23 Jan 2020 Justices Seem Willing to Banish Anti-Religious Bigotry
I believe the Supreme Court is very, very likely to say to Montana – and to the rest of the country – [that] you can’t disfavor religious people just because of their faith.
The justices heard arguments yesterday in the case of Espinoza v. Montana Department of Revenue, which focused on “Blaine Amendments” that are found in 37 state constitutions nationwide. Horace called the amendments – which are now used to block school choice initiatives with their prohibition of public support for “sectarian” schools – “unlawful behavior” rooted in bigotry. Their original intent, when they were introduced in the wake of the Civil War, was to prevent Catholic churches from obtaining government funds to establish schools for children discriminated against in public schools.
Today, those provisions operate not just to single out the Catholic Church, but actually Christian and other religious organizations across the board…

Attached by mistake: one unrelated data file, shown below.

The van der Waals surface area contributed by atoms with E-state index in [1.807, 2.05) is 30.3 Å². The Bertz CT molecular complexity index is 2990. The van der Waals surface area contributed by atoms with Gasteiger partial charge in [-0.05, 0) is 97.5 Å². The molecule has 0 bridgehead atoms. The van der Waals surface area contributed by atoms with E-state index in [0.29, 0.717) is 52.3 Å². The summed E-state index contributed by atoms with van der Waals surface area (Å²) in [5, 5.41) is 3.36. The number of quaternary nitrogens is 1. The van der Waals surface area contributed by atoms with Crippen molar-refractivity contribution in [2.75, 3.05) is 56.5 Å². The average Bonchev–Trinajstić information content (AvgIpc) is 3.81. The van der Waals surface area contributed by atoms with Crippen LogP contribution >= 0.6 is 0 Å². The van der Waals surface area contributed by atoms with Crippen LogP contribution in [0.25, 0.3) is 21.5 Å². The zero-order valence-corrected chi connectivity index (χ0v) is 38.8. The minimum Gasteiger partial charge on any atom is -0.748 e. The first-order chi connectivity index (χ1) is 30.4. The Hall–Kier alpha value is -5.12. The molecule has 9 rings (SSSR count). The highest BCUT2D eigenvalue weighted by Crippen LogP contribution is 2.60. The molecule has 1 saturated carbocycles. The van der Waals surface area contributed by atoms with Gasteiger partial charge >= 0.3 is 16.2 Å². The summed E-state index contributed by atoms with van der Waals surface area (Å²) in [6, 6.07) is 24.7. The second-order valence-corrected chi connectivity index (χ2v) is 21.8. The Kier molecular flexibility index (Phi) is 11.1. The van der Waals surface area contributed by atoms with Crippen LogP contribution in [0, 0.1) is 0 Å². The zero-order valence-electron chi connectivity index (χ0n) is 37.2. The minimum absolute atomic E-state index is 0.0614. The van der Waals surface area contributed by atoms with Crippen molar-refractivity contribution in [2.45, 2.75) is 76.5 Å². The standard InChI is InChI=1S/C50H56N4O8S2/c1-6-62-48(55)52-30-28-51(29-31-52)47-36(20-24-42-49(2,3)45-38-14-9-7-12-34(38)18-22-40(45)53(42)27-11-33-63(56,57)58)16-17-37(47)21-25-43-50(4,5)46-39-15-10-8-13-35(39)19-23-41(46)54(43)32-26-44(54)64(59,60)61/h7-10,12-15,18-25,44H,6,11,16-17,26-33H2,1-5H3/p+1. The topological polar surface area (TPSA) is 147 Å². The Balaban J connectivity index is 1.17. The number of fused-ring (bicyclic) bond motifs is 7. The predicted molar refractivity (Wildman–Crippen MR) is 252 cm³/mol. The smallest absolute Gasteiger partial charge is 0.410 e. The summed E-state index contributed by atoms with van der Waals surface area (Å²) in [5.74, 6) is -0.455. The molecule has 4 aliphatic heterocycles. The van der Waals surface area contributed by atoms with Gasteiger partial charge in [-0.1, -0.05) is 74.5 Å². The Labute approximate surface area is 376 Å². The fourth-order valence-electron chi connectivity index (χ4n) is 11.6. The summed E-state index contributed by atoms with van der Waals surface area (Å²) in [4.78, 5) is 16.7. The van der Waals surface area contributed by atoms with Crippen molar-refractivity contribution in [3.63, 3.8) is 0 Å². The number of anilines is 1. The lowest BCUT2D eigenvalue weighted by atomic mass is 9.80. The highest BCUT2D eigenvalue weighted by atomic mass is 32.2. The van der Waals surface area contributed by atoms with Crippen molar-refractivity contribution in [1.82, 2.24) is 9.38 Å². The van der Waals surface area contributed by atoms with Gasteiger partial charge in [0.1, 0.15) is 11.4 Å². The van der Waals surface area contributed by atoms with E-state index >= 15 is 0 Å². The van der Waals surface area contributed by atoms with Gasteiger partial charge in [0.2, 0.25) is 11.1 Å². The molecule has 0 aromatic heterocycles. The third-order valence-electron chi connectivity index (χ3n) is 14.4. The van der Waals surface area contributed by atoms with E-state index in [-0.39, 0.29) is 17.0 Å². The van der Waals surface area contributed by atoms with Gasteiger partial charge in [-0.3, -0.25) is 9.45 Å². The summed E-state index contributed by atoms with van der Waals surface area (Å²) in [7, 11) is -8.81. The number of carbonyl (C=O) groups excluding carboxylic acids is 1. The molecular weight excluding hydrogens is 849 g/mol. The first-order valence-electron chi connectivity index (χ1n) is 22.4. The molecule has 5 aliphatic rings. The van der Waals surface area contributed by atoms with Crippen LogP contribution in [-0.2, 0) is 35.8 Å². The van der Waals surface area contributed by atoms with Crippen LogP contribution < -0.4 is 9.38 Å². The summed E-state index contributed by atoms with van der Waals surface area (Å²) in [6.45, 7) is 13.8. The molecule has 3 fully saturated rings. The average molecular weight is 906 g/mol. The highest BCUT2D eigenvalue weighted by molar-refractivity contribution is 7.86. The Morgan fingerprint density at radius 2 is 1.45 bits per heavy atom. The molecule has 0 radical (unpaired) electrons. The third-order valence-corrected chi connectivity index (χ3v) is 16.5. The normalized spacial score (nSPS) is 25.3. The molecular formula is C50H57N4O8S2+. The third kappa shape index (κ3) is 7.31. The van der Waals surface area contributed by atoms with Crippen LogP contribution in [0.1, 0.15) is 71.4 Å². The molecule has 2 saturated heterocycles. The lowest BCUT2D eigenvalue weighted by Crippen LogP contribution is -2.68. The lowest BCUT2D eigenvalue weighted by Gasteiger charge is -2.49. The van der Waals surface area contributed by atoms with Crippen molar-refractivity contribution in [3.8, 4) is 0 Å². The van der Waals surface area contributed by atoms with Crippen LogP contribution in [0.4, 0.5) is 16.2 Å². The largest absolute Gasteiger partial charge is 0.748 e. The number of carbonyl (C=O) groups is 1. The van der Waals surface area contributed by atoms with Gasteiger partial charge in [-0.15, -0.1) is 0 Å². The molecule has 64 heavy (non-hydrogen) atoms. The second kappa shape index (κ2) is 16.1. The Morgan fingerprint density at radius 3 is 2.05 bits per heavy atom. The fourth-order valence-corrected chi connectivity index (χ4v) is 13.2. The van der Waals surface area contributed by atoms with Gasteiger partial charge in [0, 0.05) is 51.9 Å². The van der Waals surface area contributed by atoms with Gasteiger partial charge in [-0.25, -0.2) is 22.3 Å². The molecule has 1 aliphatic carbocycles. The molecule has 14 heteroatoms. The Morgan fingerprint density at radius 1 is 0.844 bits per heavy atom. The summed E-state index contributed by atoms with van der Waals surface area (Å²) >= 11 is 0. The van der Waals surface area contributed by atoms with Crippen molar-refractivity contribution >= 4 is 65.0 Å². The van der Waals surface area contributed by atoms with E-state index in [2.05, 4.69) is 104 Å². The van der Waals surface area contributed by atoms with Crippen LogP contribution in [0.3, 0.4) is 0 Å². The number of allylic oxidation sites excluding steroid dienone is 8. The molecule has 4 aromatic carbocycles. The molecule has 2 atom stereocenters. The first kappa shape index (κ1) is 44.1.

And today we understand – with the adoption of the 14th Amendment – such animus isn’t allowed to stand.
Project 21 joined an amici curiae (or “friends of the court”) legal brief filed with the justices that argued that the Court has steadfastly upheld a Due Process Clause right for parents to make educational choices for their children and that this “highly individual process” – if successful – “improves the education of all students.” The brief further noted that there is also an “unfortunate but real connection between the price tag of a house and the quality of education a child receives” through the public education system. It argued that “denying parents their preferred educational option simply because their desired school has a religious affiliation inflicts direct and significant injury on parents and children” and that “[r]eligious discrimination is particularly pernicious when it intersects with a fundamental liberty interest like directing children’s education.”
Commenting on the courtroom interactions yesterday, Horace optimistically remarked:
[A] significant number – at least four – justices who spoke… appeared to be leaning toward giving relief to [the plaintiff] Ms. Espinoza. And Justice Thomas [who didn’t speak] also has written in an earlier case that he thinks that there’s nothing but bigotry associated with these so-called Blaine Amendments.
At the end of the day, the Court is likely to say you can’t operate a provision that specifically singles out churches and organizations for disfavored treatment.